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Rodney Dangerfield Stocks of Wall Street

Investors looking to go against the Wall Street grain should look to companies that are in the midst of change, Beth Lilly, portfolio manager at Gamco Woodland Small-Cap Value Fund, told CNBC Thursday.

We look for companies with some kind of change going on, whether it is a new management team, the deployment of a new financial strategy or the introduction of products into a new market, Lilly said.

That's a dynamic that Wall Street does not appreciate, she said.

"We also look for companies that are excellent capital allocators… We look for strong management teams and we look for companies that have the correct incentive and compensation structures," Lilly told "Squawk Box Asia."

The fund invests in companies that will create value "regardless of what is going on in the overall economy," Lilly said.

Stocks Lilly likes include Constellation Brands , Deluxe Corp. , Lawson Software and ACCO Brands .

"Constellation Brands (is) a wonderful wine company and you're buying the company today for $15 and getting their beer business for free," Lilly said. "It's a company that has been run by the Sands family for many years … and they decided to hire a new CFO and this new CFO has come in and he is helping them get financial discipline. So you're seeing a focus on operating margins, you're seeing a focus on return of invested capital, you're seeing a desire to pay down debt."

"Wine grows with the economy," she added.

In addition, investors are returning to the health-care sector as the health-care reform takes shape, according to Lilly.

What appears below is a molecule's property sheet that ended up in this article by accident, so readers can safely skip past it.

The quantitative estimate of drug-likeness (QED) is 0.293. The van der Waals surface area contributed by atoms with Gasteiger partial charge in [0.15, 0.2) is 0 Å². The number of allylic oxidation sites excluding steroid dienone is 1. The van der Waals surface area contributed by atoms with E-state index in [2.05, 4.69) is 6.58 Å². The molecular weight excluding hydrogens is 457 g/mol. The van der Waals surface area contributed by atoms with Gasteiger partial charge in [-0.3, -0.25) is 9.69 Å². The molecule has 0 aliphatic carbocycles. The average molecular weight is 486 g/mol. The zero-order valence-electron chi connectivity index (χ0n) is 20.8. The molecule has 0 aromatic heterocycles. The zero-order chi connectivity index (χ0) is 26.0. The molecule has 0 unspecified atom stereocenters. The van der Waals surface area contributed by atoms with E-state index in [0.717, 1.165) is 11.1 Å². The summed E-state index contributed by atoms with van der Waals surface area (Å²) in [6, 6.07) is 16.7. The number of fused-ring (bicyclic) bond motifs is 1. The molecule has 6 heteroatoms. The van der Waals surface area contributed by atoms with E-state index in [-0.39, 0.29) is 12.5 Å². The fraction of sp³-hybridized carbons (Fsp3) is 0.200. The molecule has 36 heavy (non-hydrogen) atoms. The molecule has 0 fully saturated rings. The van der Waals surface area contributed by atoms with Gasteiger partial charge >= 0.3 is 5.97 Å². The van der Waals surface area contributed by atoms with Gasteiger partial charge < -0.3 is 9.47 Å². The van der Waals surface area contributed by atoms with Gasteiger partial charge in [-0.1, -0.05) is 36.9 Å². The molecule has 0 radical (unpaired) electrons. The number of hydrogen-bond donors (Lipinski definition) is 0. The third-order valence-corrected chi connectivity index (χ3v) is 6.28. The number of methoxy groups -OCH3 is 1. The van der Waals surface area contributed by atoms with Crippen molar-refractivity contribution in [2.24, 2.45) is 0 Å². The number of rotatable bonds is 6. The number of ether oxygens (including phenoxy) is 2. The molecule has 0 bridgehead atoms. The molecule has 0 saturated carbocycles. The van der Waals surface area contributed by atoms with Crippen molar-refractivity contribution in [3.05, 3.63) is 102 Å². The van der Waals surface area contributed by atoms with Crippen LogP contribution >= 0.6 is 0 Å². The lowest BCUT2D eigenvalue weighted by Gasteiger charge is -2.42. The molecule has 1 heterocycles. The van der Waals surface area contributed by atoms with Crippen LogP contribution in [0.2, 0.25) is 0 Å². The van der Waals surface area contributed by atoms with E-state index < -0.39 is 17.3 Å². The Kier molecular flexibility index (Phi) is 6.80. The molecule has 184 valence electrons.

"There are wonderful health-care companies that are growing their revenues, growing their earnings, expanding their margins, buying back stock. And we just think the health care sector is going to offer great opportunity. Not to mention we think there is going to be a fair amount of mergers and acquisitions activity in the health care sector this year," she said.

"Deleveraging still needs to occur as the economy is in what we call a 'balance sheet recession' in a sense that the government has created free money but nobody is borrowing money and the people that can borrow money don't want to borrow money," Lilly said. "Asset values are coming down and so what you're seeing as assets are not as valuable and on top of that, the smaller companies' balance sheets that are impaired can't get the credit."

"The economy is in for some very tough sledding over the next six to nine months," Lilly predicted.

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CNBC Data Pages:

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Disclosures:

Gamco Woodland Small-Cap Value Fund has no company holding in any of the companies mentioned. However, Beth Lilly has a personal holding in all of the companies mentioned.

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